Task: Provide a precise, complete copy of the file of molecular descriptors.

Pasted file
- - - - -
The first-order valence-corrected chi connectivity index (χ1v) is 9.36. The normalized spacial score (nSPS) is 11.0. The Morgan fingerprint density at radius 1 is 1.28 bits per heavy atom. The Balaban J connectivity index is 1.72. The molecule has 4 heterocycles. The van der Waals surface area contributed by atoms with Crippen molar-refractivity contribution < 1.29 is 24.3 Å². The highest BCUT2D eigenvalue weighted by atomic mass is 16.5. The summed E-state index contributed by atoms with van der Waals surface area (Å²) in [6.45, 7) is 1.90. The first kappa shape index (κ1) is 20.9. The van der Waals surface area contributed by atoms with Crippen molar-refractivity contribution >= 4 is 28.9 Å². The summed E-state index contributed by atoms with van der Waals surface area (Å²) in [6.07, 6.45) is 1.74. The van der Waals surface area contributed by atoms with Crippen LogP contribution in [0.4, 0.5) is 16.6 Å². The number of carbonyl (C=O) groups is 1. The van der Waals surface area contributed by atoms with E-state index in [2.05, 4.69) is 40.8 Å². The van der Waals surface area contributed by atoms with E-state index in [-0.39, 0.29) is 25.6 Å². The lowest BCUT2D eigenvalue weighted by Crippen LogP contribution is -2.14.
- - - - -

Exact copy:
The first-order valence-corrected chi connectivity index (χ1v) is 9.36. The normalized spacial score (nSPS) is 11.0. The Morgan fingerprint density at radius 1 is 1.28 bits per heavy atom. The Balaban J connectivity index is 1.72. The molecule has 4 heterocycles. The van der Waals surface area contributed by atoms with Crippen molar-refractivity contribution < 1.29 is 24.3 Å². The highest BCUT2D eigenvalue weighted by atomic mass is 16.5. The summed E-state index contributed by atoms with van der Waals surface area (Å²) in [6.45, 7) is 1.90. The first kappa shape index (κ1) is 20.9. The van der Waals surface area contributed by atoms with Crippen molar-refractivity contribution >= 4 is 28.9 Å². The summed E-state index contributed by atoms with van der Waals surface area (Å²) in [6.07, 6.45) is 1.74. The van der Waals surface area contributed by atoms with Crippen LogP contribution in [0.4, 0.5) is 16.6 Å². The number of carbonyl (C=O) groups is 1. The van der Waals surface area contributed by atoms with E-state index in [2.05, 4.69) is 40.8 Å². The van der Waals surface area contributed by atoms with E-state index in [-0.39, 0.29) is 25.6 Å². The lowest BCUT2D eigenvalue weighted by Crippen LogP contribution is -2.14.